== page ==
Two major themes in my life are a sense that I’m simultaneously not good enough to do something while also believing that I can do it, and overthinking what I should be doing. All of that together is a recipe for procrastination.

Combine that with a whole lot of work stress and fighting what is probably latent seasonal affective disorder and the last few months have been very unproductive, both from a writing standpoint and a blogging standpoint.

But unproductive just means I don’t have a product to which to point; it doesn’t mean that I haven’t been fighting in the various battles I have. And in several of them, I’ve been winning.

So, time to take that spirit of winning back into the writing world and start being productive with my books.

My Reflections on Writing Excuses 13.40 – Fixing Character Problems – Part 1

Ooo! Episode 13.40 looks interesting! I like this idea of having many teams answering the same questions, so I hope this works out. There’s been a lingering problem that Writing Excuses has had the last few seasons – the same answers to what amount to the same questions. At the end of the day, after a while, you find yourself in the same rut of questions about story as last season and the season before that. I think that was a big driver in past seasons to do the Master Class and the new teams this year.

But this year, we’re in a sort of twilight area – the new teams are great with energy, but their viewpoints are kinda…basic? Continue reading “My Reflections on Writing Excuses 13.40 – Fixing Character Problems – Part 1”

Favorite Writing Craft Books

So far, my personal favorites for books on the craft of writing are Steven Pressfield’s The War of Art, John Truby’s The Anatomy of Story, and Robert McKee’s Story.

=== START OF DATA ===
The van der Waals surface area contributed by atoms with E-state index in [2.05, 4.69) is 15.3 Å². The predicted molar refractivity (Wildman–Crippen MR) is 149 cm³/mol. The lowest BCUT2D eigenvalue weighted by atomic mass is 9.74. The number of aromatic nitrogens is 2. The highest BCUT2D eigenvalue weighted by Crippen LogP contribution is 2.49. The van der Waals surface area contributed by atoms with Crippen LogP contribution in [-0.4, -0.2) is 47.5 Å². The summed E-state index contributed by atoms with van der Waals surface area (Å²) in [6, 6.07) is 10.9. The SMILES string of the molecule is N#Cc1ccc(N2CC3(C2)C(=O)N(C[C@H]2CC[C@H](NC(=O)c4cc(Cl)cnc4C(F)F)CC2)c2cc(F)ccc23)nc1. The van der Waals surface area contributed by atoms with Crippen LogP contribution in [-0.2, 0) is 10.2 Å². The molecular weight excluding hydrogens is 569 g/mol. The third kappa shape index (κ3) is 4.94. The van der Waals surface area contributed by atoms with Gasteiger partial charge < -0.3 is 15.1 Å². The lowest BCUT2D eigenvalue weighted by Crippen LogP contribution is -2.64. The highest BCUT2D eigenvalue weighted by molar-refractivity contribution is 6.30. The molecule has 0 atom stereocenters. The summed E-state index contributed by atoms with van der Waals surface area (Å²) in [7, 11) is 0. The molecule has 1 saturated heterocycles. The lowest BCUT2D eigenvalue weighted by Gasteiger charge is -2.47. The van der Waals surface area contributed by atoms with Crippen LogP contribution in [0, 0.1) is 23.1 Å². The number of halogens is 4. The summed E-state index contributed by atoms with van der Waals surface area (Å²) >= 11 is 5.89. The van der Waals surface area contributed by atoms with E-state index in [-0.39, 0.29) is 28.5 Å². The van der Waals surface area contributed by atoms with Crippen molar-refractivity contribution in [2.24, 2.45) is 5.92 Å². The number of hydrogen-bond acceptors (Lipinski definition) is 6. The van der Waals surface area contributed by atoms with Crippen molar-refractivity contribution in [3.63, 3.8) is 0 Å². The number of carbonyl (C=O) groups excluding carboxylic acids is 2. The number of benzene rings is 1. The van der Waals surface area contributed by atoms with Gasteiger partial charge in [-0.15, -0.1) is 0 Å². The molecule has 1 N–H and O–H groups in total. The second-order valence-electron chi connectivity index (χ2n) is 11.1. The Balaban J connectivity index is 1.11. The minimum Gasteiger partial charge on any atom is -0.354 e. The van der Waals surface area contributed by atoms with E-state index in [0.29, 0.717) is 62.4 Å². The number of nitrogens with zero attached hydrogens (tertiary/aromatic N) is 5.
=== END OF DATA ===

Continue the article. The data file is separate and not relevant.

I’ve got plenty in my queue still to read, but I’m curious what books others recommend for learning more about writing, art, and creation.

What are your favorites?

My Reflections on Writing Excuses 13.38 – How to Find and Use Alpha Readers

Been awhile since I was caught up enough on my podcasts to be getting in reaction posts, but thankfully all caught up on Writing Excuses, so here’s Episode 13.38.

Alpha/Beta readers and how to use them. Having only really done one book through readers, my process isn’t very set yet. But for the most part, my process is similar to the podcasters. Alpha reader is one other friend who is a librarian/author who reads a lot in my chosen genres. I found her through NaNoWriMo, I think through the cabins that are done during Camp NaNo in April/July. We connected up and she has been a great champion and supporter who manages to balance good critiques with plenty of cheerleading. Beta readers include some family and local friends, and recently members of my writing group, though I think they will move forward into alpha read status in the future.